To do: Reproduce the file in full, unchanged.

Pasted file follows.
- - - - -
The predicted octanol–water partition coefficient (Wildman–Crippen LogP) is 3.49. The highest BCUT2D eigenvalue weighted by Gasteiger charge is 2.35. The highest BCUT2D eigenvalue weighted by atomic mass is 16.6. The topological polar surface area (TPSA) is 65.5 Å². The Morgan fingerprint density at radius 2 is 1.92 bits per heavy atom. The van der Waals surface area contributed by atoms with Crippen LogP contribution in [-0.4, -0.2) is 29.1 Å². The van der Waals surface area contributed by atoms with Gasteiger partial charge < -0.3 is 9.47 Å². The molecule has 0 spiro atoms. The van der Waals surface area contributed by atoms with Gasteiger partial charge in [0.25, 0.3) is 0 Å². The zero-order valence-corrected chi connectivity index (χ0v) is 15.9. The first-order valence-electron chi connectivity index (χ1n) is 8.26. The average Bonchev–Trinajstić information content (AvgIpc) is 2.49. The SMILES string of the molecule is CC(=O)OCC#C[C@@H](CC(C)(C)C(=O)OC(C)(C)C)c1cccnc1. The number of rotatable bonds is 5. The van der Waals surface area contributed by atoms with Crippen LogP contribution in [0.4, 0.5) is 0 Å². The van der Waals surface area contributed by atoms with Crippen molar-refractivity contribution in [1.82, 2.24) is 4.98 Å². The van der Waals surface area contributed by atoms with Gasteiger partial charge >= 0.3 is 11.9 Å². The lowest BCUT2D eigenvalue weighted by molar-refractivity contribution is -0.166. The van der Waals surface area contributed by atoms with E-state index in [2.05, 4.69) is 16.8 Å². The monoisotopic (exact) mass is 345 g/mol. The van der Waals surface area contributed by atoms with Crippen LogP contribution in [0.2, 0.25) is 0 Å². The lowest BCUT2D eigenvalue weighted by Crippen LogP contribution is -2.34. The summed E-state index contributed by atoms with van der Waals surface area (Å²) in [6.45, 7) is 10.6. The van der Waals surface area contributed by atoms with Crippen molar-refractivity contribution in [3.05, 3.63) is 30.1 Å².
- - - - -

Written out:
The predicted octanol–water partition coefficient (Wildman–Crippen LogP) is 3.49. The highest BCUT2D eigenvalue weighted by Gasteiger charge is 2.35. The highest BCUT2D eigenvalue weighted by atomic mass is 16.6. The topological polar surface area (TPSA) is 65.5 Å². The Morgan fingerprint density at radius 2 is 1.92 bits per heavy atom. The van der Waals surface area contributed by atoms with Crippen LogP contribution in [-0.4, -0.2) is 29.1 Å². The van der Waals surface area contributed by atoms with Gasteiger partial charge < -0.3 is 9.47 Å². The molecule has 0 spiro atoms. The van der Waals surface area contributed by atoms with Gasteiger partial charge in [0.25, 0.3) is 0 Å². The zero-order valence-corrected chi connectivity index (χ0v) is 15.9. The first-order valence-electron chi connectivity index (χ1n) is 8.26. The average Bonchev–Trinajstić information content (AvgIpc) is 2.49. The SMILES string of the molecule is CC(=O)OCC#C[C@@H](CC(C)(C)C(=O)OC(C)(C)C)c1cccnc1. The number of rotatable bonds is 5. The van der Waals surface area contributed by atoms with Crippen LogP contribution in [0.4, 0.5) is 0 Å². The van der Waals surface area contributed by atoms with Crippen molar-refractivity contribution in [1.82, 2.24) is 4.98 Å². The van der Waals surface area contributed by atoms with Gasteiger partial charge >= 0.3 is 11.9 Å². The lowest BCUT2D eigenvalue weighted by molar-refractivity contribution is -0.166. The van der Waals surface area contributed by atoms with E-state index in [2.05, 4.69) is 16.8 Å². The monoisotopic (exact) mass is 345 g/mol. The van der Waals surface area contributed by atoms with Crippen LogP contribution in [0.2, 0.25) is 0 Å². The lowest BCUT2D eigenvalue weighted by Crippen LogP contribution is -2.34. The summed E-state index contributed by atoms with van der Waals surface area (Å²) in [6.45, 7) is 10.6. The van der Waals surface area contributed by atoms with Crippen molar-refractivity contribution in [3.05, 3.63) is 30.1 Å².